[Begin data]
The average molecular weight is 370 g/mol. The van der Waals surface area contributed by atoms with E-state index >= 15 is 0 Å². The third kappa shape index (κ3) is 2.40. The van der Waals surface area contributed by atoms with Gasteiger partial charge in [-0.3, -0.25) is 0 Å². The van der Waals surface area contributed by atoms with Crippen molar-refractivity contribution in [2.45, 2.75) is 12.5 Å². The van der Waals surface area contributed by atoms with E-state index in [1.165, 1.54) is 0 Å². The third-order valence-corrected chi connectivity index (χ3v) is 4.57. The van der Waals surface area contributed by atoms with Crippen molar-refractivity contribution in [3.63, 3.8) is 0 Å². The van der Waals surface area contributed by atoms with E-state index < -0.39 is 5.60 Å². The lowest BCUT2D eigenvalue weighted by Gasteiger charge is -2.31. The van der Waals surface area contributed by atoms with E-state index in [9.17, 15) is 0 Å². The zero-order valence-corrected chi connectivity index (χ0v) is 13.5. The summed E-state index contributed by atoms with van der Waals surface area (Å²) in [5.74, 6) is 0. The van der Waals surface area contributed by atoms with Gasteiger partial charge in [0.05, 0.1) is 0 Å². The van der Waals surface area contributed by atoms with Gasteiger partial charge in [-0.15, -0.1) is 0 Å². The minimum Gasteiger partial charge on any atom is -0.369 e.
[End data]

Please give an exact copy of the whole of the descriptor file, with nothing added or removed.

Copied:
The average molecular weight is 370 g/mol. The van der Waals surface area contributed by atoms with E-state index >= 15 is 0 Å². The third kappa shape index (κ3) is 2.40. The van der Waals surface area contributed by atoms with Gasteiger partial charge in [-0.3, -0.25) is 0 Å². The van der Waals surface area contributed by atoms with Crippen molar-refractivity contribution in [2.45, 2.75) is 12.5 Å². The van der Waals surface area contributed by atoms with E-state index in [1.165, 1.54) is 0 Å². The third-order valence-corrected chi connectivity index (χ3v) is 4.57. The van der Waals surface area contributed by atoms with Crippen molar-refractivity contribution in [3.63, 3.8) is 0 Å². The van der Waals surface area contributed by atoms with E-state index < -0.39 is 5.60 Å². The lowest BCUT2D eigenvalue weighted by Gasteiger charge is -2.31. The van der Waals surface area contributed by atoms with E-state index in [9.17, 15) is 0 Å². The zero-order valence-corrected chi connectivity index (χ0v) is 13.5. The summed E-state index contributed by atoms with van der Waals surface area (Å²) in [5.74, 6) is 0. The van der Waals surface area contributed by atoms with Gasteiger partial charge in [0.05, 0.1) is 0 Å². The van der Waals surface area contributed by atoms with Gasteiger partial charge in [-0.15, -0.1) is 0 Å². The minimum Gasteiger partial charge on any atom is -0.369 e.